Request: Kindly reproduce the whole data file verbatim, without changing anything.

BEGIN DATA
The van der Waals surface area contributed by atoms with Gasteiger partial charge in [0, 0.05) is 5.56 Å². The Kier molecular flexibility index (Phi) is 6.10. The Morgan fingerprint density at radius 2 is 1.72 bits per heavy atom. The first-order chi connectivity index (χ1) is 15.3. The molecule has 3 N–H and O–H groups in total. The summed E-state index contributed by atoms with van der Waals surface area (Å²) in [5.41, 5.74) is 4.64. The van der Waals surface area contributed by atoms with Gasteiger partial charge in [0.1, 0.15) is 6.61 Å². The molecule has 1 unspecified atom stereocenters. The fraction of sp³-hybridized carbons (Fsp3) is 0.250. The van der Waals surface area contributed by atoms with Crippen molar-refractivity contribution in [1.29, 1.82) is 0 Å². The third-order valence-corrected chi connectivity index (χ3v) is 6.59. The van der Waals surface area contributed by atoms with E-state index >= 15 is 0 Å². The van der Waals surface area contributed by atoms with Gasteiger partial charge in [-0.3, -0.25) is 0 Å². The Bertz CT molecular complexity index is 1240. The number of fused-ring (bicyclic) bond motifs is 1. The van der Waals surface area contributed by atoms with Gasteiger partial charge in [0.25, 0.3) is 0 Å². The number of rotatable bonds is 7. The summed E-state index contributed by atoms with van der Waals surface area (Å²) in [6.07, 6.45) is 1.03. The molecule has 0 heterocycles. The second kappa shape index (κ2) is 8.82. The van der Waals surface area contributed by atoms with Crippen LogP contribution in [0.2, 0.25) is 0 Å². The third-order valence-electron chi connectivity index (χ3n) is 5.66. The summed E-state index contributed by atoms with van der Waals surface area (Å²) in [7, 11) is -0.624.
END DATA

The van der Waals surface area contributed by atoms with Gasteiger partial charge in [0, 0.05) is 5.56 Å². The Kier molecular flexibility index (Phi) is 6.10. The Morgan fingerprint density at radius 2 is 1.72 bits per heavy atom. The first-order chi connectivity index (χ1) is 15.3. The molecule has 3 N–H and O–H groups in total. The summed E-state index contributed by atoms with van der Waals surface area (Å²) in [5.41, 5.74) is 4.64. The van der Waals surface area contributed by atoms with Gasteiger partial charge in [0.1, 0.15) is 6.61 Å². The molecule has 1 unspecified atom stereocenters. The fraction of sp³-hybridized carbons (Fsp3) is 0.250. The van der Waals surface area contributed by atoms with Crippen molar-refractivity contribution in [1.29, 1.82) is 0 Å². The third-order valence-corrected chi connectivity index (χ3v) is 6.59. The van der Waals surface area contributed by atoms with E-state index >= 15 is 0 Å². The van der Waals surface area contributed by atoms with Gasteiger partial charge in [-0.3, -0.25) is 0 Å². The Bertz CT molecular complexity index is 1240. The number of fused-ring (bicyclic) bond motifs is 1. The van der Waals surface area contributed by atoms with Gasteiger partial charge in [0.25, 0.3) is 0 Å². The number of rotatable bonds is 7. The summed E-state index contributed by atoms with van der Waals surface area (Å²) in [6.07, 6.45) is 1.03. The molecule has 0 heterocycles. The second kappa shape index (κ2) is 8.82. The van der Waals surface area contributed by atoms with Crippen LogP contribution in [0.2, 0.25) is 0 Å². The third-order valence-electron chi connectivity index (χ3n) is 5.66. The summed E-state index contributed by atoms with van der Waals surface area (Å²) in [7, 11) is -0.624.